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pallen123's avatar

Can I grow acorn squash from seeds I take from squash?

Asked by pallen123 (1514points) February 12th, 2011

I just put an acorn squash in the oven and I was wondering if I can use the seeds I took out of it to grow more. How do I do that?

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6 Answers

marinelife's avatar

According to this article, you can.

gailcalled's avatar

It never hurts to try. You wash the seeds, pat with papr towel, air dry them and store in a paper bag in cool garage or refrigerator. Then get planting instructions on Google, and Bob’s your uncle.

We have saved heirloom tomato sees with great success. I have also had nice canteloupe, tomato and acorn squash plants grow from my compost heap, with no help from me or a divinity.

I have also tossed a rotten tomato out my kitchen door and had a lovely plant show up two months later.

My sister saves dozens of seeds, starts them in small containers on sunny window sills in March (zone 4b here) and transplants after last killing frost.

cazzie's avatar

@gailcalled ‘Bob’s your Uncle?’ hahahaha I haven’t heard that expression in ages. ‘with no help from…. ’ that is precious.. can I use that? Where is it you live where seeds grow like triffids? I’m so jealous.

@pallen123 As long as it wasn’t some sort of mutant hybrid, you should be fine. I’d follow @gailcalled ‘s advice. She seems to have a proper green thumb (and probably index finger too)

SmashTheState's avatar

There are two possible problems. The first and most likely problem you may encounter is that what you’re buying may be a cultivar: they may have grafted the stem from one plant onto the roots of another. The second and growing problem are terminator genes. Not many people know that more than 70% of all the patents thus far issued for genetically engineers frankenfoods have nothing to do with improving the plant; they’re for the development of “traitor” genes which prevent the plant from growing unless a chemical “key” is introduced. This is how evil corporations like Monsanto prevent farmers from harvesting the seeds for replanting. Either the plant has been engineered to make its seeds infertile, or the plant which grows from the seeds will not produce food without the introduction of a patented secret chemical which only Monsanto produces.

Sadly, there’s no sure way to avoid terminator seeds. The evil agri-corporations have been quietly infiltrating their genetic mutilations into wild species for years now, to the point that, for example, some 60%+ of all the corn and maize grown in Mexiko now shows signs of genetic tampering… and none of the evil corporations are taking responsibility for it. So even a wild species you find and harvest yourself may be genetically engineered not to grow for you.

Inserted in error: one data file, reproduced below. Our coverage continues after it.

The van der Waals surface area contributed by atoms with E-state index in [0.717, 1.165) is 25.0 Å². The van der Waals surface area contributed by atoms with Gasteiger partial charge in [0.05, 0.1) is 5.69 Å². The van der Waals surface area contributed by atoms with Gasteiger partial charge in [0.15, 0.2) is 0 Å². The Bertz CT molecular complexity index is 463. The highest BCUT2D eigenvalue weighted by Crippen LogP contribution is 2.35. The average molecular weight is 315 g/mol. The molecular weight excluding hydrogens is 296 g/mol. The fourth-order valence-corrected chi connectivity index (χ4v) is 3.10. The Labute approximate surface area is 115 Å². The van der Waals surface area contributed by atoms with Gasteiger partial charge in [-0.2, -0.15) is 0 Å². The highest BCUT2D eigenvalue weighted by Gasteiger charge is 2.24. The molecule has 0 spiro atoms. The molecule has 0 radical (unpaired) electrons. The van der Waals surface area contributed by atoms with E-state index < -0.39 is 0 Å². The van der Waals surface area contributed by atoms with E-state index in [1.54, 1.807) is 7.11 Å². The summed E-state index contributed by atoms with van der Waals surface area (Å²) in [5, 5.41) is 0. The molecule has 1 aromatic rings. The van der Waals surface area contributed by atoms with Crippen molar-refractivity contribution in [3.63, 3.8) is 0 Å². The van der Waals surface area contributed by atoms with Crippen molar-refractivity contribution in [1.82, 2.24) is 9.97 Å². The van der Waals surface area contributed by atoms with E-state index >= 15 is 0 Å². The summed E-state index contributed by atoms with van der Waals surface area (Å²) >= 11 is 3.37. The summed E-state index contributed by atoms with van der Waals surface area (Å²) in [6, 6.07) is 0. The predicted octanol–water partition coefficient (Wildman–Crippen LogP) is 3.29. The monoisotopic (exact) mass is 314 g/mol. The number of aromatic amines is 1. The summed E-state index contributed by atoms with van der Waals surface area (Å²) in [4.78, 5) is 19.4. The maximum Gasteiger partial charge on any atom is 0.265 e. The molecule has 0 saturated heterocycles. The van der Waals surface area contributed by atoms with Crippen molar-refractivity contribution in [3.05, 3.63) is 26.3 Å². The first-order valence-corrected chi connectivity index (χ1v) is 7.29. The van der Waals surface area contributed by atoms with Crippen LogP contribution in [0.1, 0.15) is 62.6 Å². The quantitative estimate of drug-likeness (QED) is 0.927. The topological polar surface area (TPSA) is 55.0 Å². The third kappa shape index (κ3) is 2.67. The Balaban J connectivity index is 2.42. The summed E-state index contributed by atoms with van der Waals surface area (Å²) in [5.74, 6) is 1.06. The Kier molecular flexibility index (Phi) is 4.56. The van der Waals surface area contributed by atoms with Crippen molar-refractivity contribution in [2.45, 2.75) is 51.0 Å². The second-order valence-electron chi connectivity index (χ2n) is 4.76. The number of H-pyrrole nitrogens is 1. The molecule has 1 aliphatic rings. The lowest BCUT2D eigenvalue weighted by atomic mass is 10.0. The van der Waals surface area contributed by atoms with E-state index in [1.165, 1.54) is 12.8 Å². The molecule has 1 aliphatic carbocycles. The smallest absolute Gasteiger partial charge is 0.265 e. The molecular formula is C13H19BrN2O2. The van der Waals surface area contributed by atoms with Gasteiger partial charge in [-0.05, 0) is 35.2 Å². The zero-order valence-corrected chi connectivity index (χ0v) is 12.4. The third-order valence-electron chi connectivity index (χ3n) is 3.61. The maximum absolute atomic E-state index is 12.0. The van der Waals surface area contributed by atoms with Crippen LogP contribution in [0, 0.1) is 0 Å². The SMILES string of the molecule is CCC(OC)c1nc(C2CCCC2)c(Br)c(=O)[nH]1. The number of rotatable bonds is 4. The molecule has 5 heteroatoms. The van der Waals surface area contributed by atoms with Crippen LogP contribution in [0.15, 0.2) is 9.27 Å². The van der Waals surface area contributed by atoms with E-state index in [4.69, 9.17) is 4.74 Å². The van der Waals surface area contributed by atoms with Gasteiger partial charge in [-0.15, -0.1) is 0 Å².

gailcalled's avatar

@cazzie: I live in the eastern, middle tier of New York State. It’s rural and the soil is mainly clay and shale. We have to improve it with dried manure, compost, and the like. So I can’t simply dig a hole and drop a seed into it.

The accidentals grow in my compost, either on the original pile, or in areas where I have spread it around on beds.

cazzie's avatar

@gailcalled I’m in Norway, just over the 63 degree latitude mark, but I live on a fjord, so it’s not as cold and snowy as you might think. For the first time living here in 8 years, I will have a garden to tend this spring. I’m on a HUGE learning curve as to what needs to be started indoors and when and when it can be planted out. The neighbours and I share some outdoor gardening area and she’s not very interested in gardening, so I’m trying to lead the way. Between us, we have two compost bins, but I don’t think either have been used or turned in years. The soil here is rocky clay too.

Once again, I will be learning something new and doing it in high heels and backwards. (my metaphor, borrowed from what Ginger Rodgers did for Fred Astaire, for trying to learn new things by reading and listening in my ‘second language’.)

@pallen123 What @SmashTheState said is quite true and what I was trying to refer to when I said ‘funky hybrid’. Some species of fruit and veg are ‘single generation’ plants, bred so that their seeds can’t be propagated because the seed sellers don’t want ‘free food’ on the market when they can genetically engineer the hell out of botanicals and charge a fortune to keep the farmers dependant on them. Monsanto is probably the largest most evil company behind this. It makes for spine chilling reading. Something out of a futuristic sci fi novel, but even scarier, because it’s true.

Thank goodness the government here in Norway has set aside a huge lab and storage facility on Svalbard to collect and preserve seeds. They’re not kidding around.

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